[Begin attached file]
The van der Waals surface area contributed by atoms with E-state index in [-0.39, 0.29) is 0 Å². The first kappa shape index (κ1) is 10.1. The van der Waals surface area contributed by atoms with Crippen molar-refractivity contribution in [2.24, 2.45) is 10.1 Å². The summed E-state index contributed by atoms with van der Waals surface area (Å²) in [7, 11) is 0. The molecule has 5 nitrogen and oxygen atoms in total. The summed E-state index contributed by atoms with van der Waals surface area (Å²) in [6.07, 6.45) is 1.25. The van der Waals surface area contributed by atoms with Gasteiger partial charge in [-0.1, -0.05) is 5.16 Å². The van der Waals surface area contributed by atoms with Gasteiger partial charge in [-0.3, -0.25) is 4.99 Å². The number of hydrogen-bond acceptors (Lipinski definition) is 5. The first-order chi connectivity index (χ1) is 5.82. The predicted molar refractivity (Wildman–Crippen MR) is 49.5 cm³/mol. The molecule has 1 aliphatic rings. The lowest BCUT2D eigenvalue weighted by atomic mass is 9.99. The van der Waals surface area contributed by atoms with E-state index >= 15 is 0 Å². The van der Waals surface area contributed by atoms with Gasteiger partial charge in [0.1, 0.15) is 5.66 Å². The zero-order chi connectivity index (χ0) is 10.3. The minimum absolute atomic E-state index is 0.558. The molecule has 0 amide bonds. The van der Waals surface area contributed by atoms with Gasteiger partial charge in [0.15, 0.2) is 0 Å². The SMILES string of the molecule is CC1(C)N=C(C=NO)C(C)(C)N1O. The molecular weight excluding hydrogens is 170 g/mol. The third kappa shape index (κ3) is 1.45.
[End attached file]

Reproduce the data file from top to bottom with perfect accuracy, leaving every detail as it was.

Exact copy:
The van der Waals surface area contributed by atoms with E-state index in [-0.39, 0.29) is 0 Å². The first kappa shape index (κ1) is 10.1. The van der Waals surface area contributed by atoms with Crippen molar-refractivity contribution in [2.24, 2.45) is 10.1 Å². The summed E-state index contributed by atoms with van der Waals surface area (Å²) in [7, 11) is 0. The molecule has 5 nitrogen and oxygen atoms in total. The summed E-state index contributed by atoms with van der Waals surface area (Å²) in [6.07, 6.45) is 1.25. The van der Waals surface area contributed by atoms with Gasteiger partial charge in [-0.1, -0.05) is 5.16 Å². The van der Waals surface area contributed by atoms with Gasteiger partial charge in [-0.3, -0.25) is 4.99 Å². The number of hydrogen-bond acceptors (Lipinski definition) is 5. The first-order chi connectivity index (χ1) is 5.82. The predicted molar refractivity (Wildman–Crippen MR) is 49.5 cm³/mol. The molecule has 1 aliphatic rings. The lowest BCUT2D eigenvalue weighted by atomic mass is 9.99. The van der Waals surface area contributed by atoms with E-state index >= 15 is 0 Å². The van der Waals surface area contributed by atoms with Gasteiger partial charge in [0.1, 0.15) is 5.66 Å². The zero-order chi connectivity index (χ0) is 10.3. The minimum absolute atomic E-state index is 0.558. The molecule has 0 amide bonds. The van der Waals surface area contributed by atoms with Gasteiger partial charge in [0.15, 0.2) is 0 Å². The SMILES string of the molecule is CC1(C)N=C(C=NO)C(C)(C)N1O. The molecular weight excluding hydrogens is 170 g/mol. The third kappa shape index (κ3) is 1.45.